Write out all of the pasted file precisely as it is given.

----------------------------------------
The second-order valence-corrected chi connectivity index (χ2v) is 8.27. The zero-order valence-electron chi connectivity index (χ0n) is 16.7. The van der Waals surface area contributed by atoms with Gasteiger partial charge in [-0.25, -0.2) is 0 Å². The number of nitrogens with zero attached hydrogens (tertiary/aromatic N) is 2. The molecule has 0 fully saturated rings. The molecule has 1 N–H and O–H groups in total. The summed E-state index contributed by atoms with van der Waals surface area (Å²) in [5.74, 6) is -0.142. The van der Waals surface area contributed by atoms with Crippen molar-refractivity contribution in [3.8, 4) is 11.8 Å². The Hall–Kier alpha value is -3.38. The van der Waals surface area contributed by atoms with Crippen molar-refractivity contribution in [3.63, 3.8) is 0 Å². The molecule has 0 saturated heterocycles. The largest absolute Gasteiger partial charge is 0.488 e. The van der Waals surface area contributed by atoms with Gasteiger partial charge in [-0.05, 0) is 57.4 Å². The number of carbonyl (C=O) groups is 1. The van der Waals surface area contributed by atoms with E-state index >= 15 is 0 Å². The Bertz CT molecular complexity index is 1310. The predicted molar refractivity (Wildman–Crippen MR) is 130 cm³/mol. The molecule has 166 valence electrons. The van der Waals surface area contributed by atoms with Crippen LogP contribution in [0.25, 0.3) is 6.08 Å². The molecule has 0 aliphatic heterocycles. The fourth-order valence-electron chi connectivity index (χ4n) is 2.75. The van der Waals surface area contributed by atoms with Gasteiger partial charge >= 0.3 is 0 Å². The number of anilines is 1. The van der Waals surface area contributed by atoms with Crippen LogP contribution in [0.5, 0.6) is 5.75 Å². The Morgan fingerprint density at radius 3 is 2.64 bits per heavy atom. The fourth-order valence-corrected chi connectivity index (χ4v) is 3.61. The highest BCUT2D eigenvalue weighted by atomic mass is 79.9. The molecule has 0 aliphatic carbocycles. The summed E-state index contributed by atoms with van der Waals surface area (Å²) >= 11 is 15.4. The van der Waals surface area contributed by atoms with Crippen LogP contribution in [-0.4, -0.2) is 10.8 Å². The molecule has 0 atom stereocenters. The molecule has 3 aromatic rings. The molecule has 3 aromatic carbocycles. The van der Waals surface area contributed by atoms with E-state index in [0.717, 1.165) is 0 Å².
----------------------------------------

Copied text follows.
The second-order valence-corrected chi connectivity index (χ2v) is 8.27. The zero-order valence-electron chi connectivity index (χ0n) is 16.7. The van der Waals surface area contributed by atoms with Gasteiger partial charge in [-0.25, -0.2) is 0 Å². The number of nitrogens with zero attached hydrogens (tertiary/aromatic N) is 2. The molecule has 0 fully saturated rings. The molecule has 1 N–H and O–H groups in total. The summed E-state index contributed by atoms with van der Waals surface area (Å²) in [5.74, 6) is -0.142. The van der Waals surface area contributed by atoms with Crippen molar-refractivity contribution in [3.8, 4) is 11.8 Å². The Hall–Kier alpha value is -3.38. The van der Waals surface area contributed by atoms with Crippen molar-refractivity contribution in [3.63, 3.8) is 0 Å². The molecule has 0 saturated heterocycles. The largest absolute Gasteiger partial charge is 0.488 e. The van der Waals surface area contributed by atoms with Gasteiger partial charge in [-0.05, 0) is 57.4 Å². The number of carbonyl (C=O) groups is 1. The van der Waals surface area contributed by atoms with E-state index >= 15 is 0 Å². The Bertz CT molecular complexity index is 1310. The predicted molar refractivity (Wildman–Crippen MR) is 130 cm³/mol. The molecule has 166 valence electrons. The van der Waals surface area contributed by atoms with Crippen LogP contribution in [0.25, 0.3) is 6.08 Å². The molecule has 0 aliphatic heterocycles. The fourth-order valence-electron chi connectivity index (χ4n) is 2.75. The van der Waals surface area contributed by atoms with Gasteiger partial charge >= 0.3 is 0 Å². The number of anilines is 1. The van der Waals surface area contributed by atoms with Crippen LogP contribution in [0.5, 0.6) is 5.75 Å². The Morgan fingerprint density at radius 3 is 2.64 bits per heavy atom. The fourth-order valence-corrected chi connectivity index (χ4v) is 3.61. The highest BCUT2D eigenvalue weighted by atomic mass is 79.9. The molecule has 0 aliphatic carbocycles. The summed E-state index contributed by atoms with van der Waals surface area (Å²) >= 11 is 15.4. The van der Waals surface area contributed by atoms with Crippen LogP contribution in [-0.4, -0.2) is 10.8 Å². The molecule has 0 atom stereocenters. The molecule has 3 aromatic rings. The molecule has 3 aromatic carbocycles. The van der Waals surface area contributed by atoms with E-state index in [0.717, 1.165) is 0 Å².